Patrick Gelsinger, Intel CEO, at the WEF in Davos, Switzerland on May 23rd. 2022.
Adam Galica | CNBC
Two of the most important American semiconductor companies disagree about the pace of chip advancements and whether Moore’s Law still applies.
Intel CEO Pat Gelsinger said on Tuesday at a company launch event that Moore’s Law, a rule of thumb from Intel’s founder dating back to the 1960s, is “alive and well.” The theory, posited by Gordon Moore, implies that chips will continue to get faster and cheaper at a predictable rate.
Nvidia, which is now about three times more valuable than Intel, is preaching a very different message. Co-founder and CEO Jensen Huang said last week that Moore’s Law has ended.
“The method of using brute force transistors and the advances of Moore’s law has largely ran its course,” Huang told investors after unveiling new products.
The divergence underscores the stark contrast between Intel and other American semiconductor companies. Intel has committed to continue manufacturing some of its chips, while Nvidia and others rely primarily on third-party foundries outside of the US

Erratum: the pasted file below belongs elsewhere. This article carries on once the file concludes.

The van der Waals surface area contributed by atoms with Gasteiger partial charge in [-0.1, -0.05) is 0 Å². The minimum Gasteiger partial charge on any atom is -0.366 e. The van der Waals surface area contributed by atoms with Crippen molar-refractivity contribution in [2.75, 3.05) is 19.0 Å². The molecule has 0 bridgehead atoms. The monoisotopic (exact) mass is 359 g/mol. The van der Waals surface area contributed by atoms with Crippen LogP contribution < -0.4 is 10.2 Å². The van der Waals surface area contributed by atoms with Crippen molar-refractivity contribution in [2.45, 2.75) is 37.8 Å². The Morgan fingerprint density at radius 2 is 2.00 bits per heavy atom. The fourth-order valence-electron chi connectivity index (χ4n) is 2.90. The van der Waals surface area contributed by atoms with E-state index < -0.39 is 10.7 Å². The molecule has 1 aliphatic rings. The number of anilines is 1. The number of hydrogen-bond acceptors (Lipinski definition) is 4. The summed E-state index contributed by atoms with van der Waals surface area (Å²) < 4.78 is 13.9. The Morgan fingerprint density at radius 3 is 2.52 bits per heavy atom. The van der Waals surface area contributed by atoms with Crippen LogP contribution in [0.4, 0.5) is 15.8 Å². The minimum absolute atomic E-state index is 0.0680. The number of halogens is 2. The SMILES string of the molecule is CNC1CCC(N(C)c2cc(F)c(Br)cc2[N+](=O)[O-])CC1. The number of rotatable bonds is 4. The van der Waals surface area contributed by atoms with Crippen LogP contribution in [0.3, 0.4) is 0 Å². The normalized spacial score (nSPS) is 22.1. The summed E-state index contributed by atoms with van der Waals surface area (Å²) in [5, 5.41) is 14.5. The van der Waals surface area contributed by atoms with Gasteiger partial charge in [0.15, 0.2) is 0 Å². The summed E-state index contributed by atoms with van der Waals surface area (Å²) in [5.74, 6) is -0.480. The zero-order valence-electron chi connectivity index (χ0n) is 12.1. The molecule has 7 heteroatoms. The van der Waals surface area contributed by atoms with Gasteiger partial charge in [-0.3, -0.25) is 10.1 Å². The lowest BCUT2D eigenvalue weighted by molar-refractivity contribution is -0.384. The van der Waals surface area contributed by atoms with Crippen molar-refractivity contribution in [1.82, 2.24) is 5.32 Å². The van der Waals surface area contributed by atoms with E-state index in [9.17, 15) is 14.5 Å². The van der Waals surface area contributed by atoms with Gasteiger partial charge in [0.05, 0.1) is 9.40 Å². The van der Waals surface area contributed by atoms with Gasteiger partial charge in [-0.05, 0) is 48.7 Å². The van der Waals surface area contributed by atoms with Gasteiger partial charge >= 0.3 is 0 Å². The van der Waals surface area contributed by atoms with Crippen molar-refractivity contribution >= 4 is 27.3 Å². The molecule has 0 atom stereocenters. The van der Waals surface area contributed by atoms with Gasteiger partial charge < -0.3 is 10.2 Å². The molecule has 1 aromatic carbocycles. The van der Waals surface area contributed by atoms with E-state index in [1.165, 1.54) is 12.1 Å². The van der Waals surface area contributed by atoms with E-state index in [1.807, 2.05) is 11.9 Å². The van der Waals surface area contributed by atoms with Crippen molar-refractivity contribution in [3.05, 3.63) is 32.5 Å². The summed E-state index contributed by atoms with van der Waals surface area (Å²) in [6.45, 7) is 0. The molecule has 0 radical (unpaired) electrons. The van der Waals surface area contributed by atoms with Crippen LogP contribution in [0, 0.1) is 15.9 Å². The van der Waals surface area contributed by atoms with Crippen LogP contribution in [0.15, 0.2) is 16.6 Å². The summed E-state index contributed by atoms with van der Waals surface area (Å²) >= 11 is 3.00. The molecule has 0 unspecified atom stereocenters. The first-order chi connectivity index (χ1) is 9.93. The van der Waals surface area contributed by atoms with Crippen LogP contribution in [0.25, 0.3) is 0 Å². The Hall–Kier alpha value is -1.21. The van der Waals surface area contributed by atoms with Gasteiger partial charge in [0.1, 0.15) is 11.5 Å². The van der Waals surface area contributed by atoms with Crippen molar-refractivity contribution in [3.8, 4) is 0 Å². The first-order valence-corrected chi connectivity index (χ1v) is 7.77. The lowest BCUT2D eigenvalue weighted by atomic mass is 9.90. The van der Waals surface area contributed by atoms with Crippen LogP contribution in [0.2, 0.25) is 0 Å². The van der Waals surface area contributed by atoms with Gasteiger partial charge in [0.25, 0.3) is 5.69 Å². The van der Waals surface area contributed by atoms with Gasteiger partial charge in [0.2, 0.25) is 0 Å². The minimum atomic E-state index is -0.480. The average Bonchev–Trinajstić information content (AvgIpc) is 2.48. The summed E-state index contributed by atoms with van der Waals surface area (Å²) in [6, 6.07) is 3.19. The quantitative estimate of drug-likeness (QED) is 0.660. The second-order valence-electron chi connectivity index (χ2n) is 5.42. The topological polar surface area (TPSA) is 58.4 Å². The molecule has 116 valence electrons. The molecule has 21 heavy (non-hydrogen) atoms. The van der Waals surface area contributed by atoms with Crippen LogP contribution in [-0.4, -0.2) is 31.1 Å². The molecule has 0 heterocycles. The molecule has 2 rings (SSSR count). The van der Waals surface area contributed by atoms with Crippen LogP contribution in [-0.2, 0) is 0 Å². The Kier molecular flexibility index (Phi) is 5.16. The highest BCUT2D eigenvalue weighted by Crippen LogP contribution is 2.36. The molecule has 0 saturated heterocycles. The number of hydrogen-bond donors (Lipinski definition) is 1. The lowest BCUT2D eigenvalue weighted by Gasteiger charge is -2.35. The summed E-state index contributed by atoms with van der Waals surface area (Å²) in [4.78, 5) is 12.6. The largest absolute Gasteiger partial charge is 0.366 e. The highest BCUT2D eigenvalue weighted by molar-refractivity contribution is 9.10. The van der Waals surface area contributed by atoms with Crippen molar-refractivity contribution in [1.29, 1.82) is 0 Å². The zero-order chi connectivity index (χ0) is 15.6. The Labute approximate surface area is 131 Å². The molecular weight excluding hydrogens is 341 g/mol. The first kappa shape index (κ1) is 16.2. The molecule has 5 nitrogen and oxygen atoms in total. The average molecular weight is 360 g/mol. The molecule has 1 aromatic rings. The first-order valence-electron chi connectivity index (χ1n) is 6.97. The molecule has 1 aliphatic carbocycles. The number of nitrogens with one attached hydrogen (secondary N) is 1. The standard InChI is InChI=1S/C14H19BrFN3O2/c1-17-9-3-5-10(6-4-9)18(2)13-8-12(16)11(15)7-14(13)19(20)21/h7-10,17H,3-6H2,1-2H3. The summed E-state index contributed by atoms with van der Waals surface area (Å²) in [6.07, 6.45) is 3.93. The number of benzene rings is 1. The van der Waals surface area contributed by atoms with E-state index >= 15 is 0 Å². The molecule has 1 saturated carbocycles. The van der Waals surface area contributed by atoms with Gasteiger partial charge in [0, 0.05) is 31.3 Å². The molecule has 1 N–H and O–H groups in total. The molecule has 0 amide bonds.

Moore’s Law specifically refers to the number of transistors on a chip, which Moore said would double every other year, enhancing processing power. To increase the number of transistors on a chip, they have to be made smaller, requiring advancements in manufacturing technology.
For years, Intel was the leader in semiconductor manufacturing technology and consistently made chips with the densest transistors in the world. But in recent years, Intel has been surpassed by Taiwan Semiconductor Manufacturing Company and Samsung, which can currently produce processors with 5-nanometer transistors, while Intel is still stuck on 10-nanometer and 7-nanometer technologies.
One of Intel’s core corporate goals under Gelsinger is to get back to “performance leadership,” which means that its chips need